Supervisory Tips


Listening

Developing your listening skills will pay off in big dividends. When you listen effectively, the speaker feels valued. The more valued the speaker feels, the more he or she is willing to share. More information means you can make better decisions and achieve greater results.

Listening happens on multiple levels because speakers speak on multiple levels. Experienced listeners use their eyes, ears, voice and heart when they listen.

Eyes

Ears

Voice

Heart

Remember: Effective listening doesn’t mean you need to agree with the speaker. It does mean you must understand the speaker’s perspective. Effective communication results from a willingness to understand even when you don’t agree.

Speaking

Foremen spend a great deal of time giving information. Explaining client needs, assigning work, running meetings, clarifying expectations, providing coaching and even disciplining crew members are all examples of information you convey to others throughout the day.

As with listening, speaking occurs on multiple levels and effective speakers use all levels to ensure their message will be received and understood in the way they intended. Experienced speakers frame the message to suit the listener.

Eyes

Ears

Voice

Heart

There are many ways to communicate a message. When the listener does not understand, it is up to you as the speaker to reframe your message so the listener can understand. The time and effort you invest in adjusting the way you speak to suit the needs of the listener will result in more effective actions and more satisfying relationships.

Team Building

As a foreman YOU are responsible for creating the atmosphere that makes people want to work with you, for you or against you. Concentrating on effective ways to get people to work for and with you will greatly reduce the chance of them working against you.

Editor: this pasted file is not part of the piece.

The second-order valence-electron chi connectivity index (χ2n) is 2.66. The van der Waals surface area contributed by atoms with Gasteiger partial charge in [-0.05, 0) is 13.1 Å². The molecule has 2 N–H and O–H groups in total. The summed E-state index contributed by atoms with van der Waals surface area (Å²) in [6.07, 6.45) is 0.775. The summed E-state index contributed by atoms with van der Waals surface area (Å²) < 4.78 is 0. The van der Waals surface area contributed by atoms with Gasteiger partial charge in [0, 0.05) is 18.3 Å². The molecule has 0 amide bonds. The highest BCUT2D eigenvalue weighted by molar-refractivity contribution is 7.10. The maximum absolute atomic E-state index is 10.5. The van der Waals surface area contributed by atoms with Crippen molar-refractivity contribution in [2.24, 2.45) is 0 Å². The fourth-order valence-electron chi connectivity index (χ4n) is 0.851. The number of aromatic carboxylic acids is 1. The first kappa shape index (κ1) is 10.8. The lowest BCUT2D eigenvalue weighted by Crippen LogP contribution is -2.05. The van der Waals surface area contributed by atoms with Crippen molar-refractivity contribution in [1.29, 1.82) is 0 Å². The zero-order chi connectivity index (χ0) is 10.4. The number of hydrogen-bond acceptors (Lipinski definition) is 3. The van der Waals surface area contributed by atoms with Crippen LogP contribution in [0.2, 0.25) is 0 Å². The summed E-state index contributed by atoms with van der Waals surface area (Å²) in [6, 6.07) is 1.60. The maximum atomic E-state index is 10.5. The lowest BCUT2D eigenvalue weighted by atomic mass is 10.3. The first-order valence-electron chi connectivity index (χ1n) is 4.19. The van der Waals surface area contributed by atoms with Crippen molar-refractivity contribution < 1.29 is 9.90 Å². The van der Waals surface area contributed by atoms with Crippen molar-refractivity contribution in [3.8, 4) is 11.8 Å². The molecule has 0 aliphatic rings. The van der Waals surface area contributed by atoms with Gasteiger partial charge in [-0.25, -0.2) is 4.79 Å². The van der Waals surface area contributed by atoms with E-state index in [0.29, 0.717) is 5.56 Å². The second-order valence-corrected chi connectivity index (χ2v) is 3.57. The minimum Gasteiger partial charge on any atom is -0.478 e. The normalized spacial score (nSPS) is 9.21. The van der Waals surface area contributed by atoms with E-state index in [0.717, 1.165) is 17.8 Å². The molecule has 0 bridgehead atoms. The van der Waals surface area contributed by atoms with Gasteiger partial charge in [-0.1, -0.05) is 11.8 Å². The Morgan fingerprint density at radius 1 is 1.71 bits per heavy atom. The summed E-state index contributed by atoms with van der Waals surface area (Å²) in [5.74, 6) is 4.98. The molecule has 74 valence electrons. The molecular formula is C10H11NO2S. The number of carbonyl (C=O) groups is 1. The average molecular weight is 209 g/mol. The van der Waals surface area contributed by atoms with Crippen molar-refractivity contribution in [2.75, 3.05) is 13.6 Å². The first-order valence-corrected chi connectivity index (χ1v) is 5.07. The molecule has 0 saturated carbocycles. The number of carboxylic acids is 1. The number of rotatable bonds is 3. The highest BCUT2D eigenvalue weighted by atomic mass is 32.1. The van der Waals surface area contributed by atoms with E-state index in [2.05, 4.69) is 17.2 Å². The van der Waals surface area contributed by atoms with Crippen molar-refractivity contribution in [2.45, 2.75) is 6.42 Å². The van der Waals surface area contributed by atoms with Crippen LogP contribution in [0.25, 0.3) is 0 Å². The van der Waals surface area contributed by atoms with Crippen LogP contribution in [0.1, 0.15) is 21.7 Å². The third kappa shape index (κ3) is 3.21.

Most people work best in an environment where they feel valued, respected and important. In all that you do as a leader, let these needs guide your approach.

To create an effective team, be hard on expectations and be gentle on people.

Get people to work FOR you by getting them to work WITH you…

Yes, crew members are working FOR you. Someone needs to be in charge and, as the foreman, that someone is you. When crew members have confidence that someone is in charge and when they trust the person who is in charge, they are much more productive.

Get people to work for you by being clear on WHAT needs to be done. Ensure crew members know, understand and adhere to:

People will be more willing to work for you when they know they also work with you. Get people to work with you by involving them in HOW it will be done.

Be clear on what is negotiable and what isn’t. Give people as much say as possible in what they do and how they do it. Let people know what they are doing right. Deal with small problems right away so they don’t have a chance to escalate. Say thank you lots.

Coaching

Coach: advise; direct, guide, help, instruct, mentor, prepare, ready, teach, train, tutor. All of these synonyms describe your to-do-list for the coaching part of your job as foreman. They also describe what you can do to have a large and lasting impact on those around you. When you invest in developing others, you also invest in yourself, your trade, and your industry. And it is rewarding, too!

How are you doing as a coach? Assess yourself on these qualities of an effective work coach. What are your strengths? Where do you need to improve?

I... Seldom Sometimes Always
am patient.
act in ways that lead people to trust me.
can explain things simply and clearly.
encourage crew members to learn.
support crew members as they learn.
am available for questions.
listen effectively.
enjoy assisting others.
use praise frequently.
teach rather than criticize.
support crew members when they make a mistake.
set a good example for how to do things.
take pride in helping crew members grow.
make crew members feel confident about their ability to solve problems.
let people make safe mistakes to promote self discovery.
provide training and support for new tasks.
create a safe environment for learning.
give people credit.
provide crew members with regular feedback.
won’t let people give up.
provide freedom to do the job.
know my way is not the only way.
ask before I tell.
make it okay for people to admit when they don’t know something.
let people make their own decisions whenever possible.

Time Management

There is usually more to do than there is time in the day. Making the most of your time will help you be more productive with less stress. Here are some helpful tips to keep in mind as you go through your day.